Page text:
Amid increasing tensions between longtime regional antagonists India and Pakistan, Saudi Arabia’s Crown Prince Mohammed bin Salman (MbS) pledged $20 billion to Pakistan on his trip to Islamabad on Sunday. The amount is reportedly higher than originally estimated, while more will be forthcoming.
“It’s big for phase 1, and definitely it will grow every month and every year, and it will be beneficial to both countries,” MbS said.“We have been a brotherly country, a friendly country to Pakistan. We’ve walked together in tough and good times, and we (will) continue.”
Saudi Arabia’s investment pledge comes a month after the kingdom said that it would invest $10 billion in a new oil refinery in Pakistan’s deepwater port of Gwadar. “Saudi Arabia wants to make Pakistan’s economic development stable through establishing an oil refinery and partnership with Pakistan in the China Pakistan Economic Corridor,” Saudi Energy Khalid al-Falih told reporters in Gwadar at the time.
The crown prince’s high profile visit to Pakistan also comes just days after a suicide bomber killed 44 Indian paramilitary police by ramming his car into a bus carrying the officers. The incident took place in the disputed Kashmir region. The Pakistan-based Islamist militant group Jaish-e-Mohammad (JeM) claimed responsibility for the attack, while the Indian government accused Pakistan of letting militant groups operate from its soil and called on it to take action. The Kashmir region has been contested between India and Pakistan, having started just after the partition of India by the British in 1947. Both countries rule parts of the region while claiming the entire territory as theirs. Related: OPEC’s Next Big Crisis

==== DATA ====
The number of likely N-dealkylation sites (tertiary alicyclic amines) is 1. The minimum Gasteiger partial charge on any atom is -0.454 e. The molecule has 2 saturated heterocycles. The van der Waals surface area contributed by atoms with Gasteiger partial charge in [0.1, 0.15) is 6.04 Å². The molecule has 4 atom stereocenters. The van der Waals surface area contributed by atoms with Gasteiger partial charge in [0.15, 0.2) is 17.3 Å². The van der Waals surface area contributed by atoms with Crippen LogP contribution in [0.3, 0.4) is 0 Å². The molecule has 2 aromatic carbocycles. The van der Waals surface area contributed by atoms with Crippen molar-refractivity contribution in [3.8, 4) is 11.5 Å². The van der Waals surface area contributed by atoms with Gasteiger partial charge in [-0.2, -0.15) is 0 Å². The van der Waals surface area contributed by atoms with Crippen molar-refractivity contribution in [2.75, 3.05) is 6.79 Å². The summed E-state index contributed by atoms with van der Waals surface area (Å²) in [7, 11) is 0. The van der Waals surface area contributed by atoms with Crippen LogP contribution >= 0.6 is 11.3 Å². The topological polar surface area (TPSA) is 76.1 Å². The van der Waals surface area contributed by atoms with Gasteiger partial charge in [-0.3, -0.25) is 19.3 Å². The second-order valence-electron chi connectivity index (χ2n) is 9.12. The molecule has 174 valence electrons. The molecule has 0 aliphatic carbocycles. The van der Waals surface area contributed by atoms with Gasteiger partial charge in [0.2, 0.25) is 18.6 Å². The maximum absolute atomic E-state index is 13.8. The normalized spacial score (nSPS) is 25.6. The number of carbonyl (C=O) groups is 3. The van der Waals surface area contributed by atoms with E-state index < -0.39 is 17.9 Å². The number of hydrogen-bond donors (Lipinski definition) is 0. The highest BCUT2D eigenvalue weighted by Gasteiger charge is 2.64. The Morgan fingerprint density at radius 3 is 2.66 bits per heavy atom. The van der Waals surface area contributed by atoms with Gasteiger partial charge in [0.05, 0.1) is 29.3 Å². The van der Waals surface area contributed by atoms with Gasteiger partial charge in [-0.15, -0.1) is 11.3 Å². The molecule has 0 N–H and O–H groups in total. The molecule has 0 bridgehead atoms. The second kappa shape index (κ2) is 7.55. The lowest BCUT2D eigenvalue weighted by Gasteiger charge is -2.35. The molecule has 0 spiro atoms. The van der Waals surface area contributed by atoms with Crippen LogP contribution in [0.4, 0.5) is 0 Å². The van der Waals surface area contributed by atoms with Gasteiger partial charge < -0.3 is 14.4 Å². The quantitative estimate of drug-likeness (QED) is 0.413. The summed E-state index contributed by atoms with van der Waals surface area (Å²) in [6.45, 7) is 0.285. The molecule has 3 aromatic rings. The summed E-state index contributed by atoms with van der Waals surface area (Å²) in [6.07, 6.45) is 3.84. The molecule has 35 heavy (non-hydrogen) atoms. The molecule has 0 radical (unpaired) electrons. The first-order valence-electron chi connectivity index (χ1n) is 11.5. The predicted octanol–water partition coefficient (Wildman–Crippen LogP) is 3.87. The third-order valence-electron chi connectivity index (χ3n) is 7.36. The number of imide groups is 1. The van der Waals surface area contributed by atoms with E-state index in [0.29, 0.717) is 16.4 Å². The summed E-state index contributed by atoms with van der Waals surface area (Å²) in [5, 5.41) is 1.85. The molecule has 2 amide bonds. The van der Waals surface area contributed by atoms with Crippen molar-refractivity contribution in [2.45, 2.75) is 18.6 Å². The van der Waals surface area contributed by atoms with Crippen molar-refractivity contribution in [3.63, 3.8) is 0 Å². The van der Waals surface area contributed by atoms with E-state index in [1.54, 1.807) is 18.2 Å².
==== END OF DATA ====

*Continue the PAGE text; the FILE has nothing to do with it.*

Saudi Arabia’s investment pledge will also help Pakistan as it struggles with a mounting debt problem, and dwindling foreign reserves. Consequently, Pakistan has been talking to the International Monetary Fund (IMF) about a possible financial bailout and has also recently stepped up efforts to sector funds from several Arab states and China.
Strengthening decades-old bilateral ties
Saudi Arabia’s investment pledge is not only larger than anticipated, but it also furthers the decades-old strategic partnership between the countries that dates back to helping the House of Saud in a volatile region. It has been said that Saudi Arabia at times helps Pakistan financially, while Pakistan helps secure the kingdom's security by being able to assist it with Pakistani military might.
Case in point, Pakistani military engagement started in Saudi Arabia when Pakistani special forces participated in the operation to eliminate fundamentalist elements that seized the Grand Mosque in Makkah in 1979. Afterward, tens of thousands of Pakistani troops remained in Saudi Arabia during the Iran-Iraq war. Most were recalled after the war ended in 1988 – but a smaller contingent remained. Last year, Pakistan was reportedly preparing to send troops to Saudi Arabia in an advisory and training role.
Ali Awadh Asseri, a former Saudi ambassador to Islamabad, said after the crown prince's visit that greater interaction between business and the private sectors in both countries will take the historical bond “to a new level.”
“We know that Saudi Arabia and Pakistan have always enjoyed an incomparable level of understanding and friendship based on religion, culture and values. There is a historical bond between the two countries,” he added. “I have no doubt that Crown Prince Mohammed bin Salman is taking a cohesive approach to strengthen the relationship and take it to another level.”
Asseri said Saudi Arabia has deferred payments on oil worth billions of U.S. dollars from time to time in order to ease pressure on the Pakistan economy. The kingdom is also making billion-dollar direct investments in the country in line with the China-Pakistan economic corridor.
By Tim Daiss for Oilprice.com
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